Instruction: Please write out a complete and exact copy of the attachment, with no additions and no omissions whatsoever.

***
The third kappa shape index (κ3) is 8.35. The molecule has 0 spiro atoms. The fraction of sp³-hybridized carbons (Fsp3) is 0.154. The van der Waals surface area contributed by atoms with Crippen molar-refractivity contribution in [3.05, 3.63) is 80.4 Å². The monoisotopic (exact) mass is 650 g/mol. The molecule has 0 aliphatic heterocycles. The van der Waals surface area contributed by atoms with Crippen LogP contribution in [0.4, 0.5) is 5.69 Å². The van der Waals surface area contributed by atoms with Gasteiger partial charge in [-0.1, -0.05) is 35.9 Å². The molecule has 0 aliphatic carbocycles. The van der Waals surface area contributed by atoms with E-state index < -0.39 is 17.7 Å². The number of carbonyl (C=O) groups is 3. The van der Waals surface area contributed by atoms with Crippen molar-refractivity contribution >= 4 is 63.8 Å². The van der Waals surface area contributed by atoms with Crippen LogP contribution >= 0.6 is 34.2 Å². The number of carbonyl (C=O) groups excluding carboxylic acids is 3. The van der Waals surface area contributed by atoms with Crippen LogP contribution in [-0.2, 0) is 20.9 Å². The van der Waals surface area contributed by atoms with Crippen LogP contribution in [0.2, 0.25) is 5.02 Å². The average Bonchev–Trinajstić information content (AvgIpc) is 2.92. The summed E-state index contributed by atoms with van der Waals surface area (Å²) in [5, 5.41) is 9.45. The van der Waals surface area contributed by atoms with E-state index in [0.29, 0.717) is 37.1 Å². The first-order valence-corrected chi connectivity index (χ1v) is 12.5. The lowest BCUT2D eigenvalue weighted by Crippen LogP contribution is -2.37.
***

The third kappa shape index (κ3) is 8.35. The molecule has 0 spiro atoms. The fraction of sp³-hybridized carbons (Fsp3) is 0.154. The van der Waals surface area contributed by atoms with Crippen molar-refractivity contribution in [3.05, 3.63) is 80.4 Å². The monoisotopic (exact) mass is 650 g/mol. The molecule has 0 aliphatic heterocycles. The van der Waals surface area contributed by atoms with Crippen LogP contribution in [0.4, 0.5) is 5.69 Å². The van der Waals surface area contributed by atoms with Gasteiger partial charge in [-0.1, -0.05) is 35.9 Å². The molecule has 0 aliphatic carbocycles. The van der Waals surface area contributed by atoms with E-state index < -0.39 is 17.7 Å². The number of carbonyl (C=O) groups is 3. The van der Waals surface area contributed by atoms with Crippen molar-refractivity contribution >= 4 is 63.8 Å². The van der Waals surface area contributed by atoms with Crippen LogP contribution >= 0.6 is 34.2 Å². The number of carbonyl (C=O) groups excluding carboxylic acids is 3. The van der Waals surface area contributed by atoms with Crippen LogP contribution in [-0.2, 0) is 20.9 Å². The van der Waals surface area contributed by atoms with Crippen LogP contribution in [0.2, 0.25) is 5.02 Å². The average Bonchev–Trinajstić information content (AvgIpc) is 2.92. The summed E-state index contributed by atoms with van der Waals surface area (Å²) in [5, 5.41) is 9.45. The van der Waals surface area contributed by atoms with E-state index in [0.29, 0.717) is 37.1 Å². The first-order valence-corrected chi connectivity index (χ1v) is 12.5. The lowest BCUT2D eigenvalue weighted by Crippen LogP contribution is -2.37.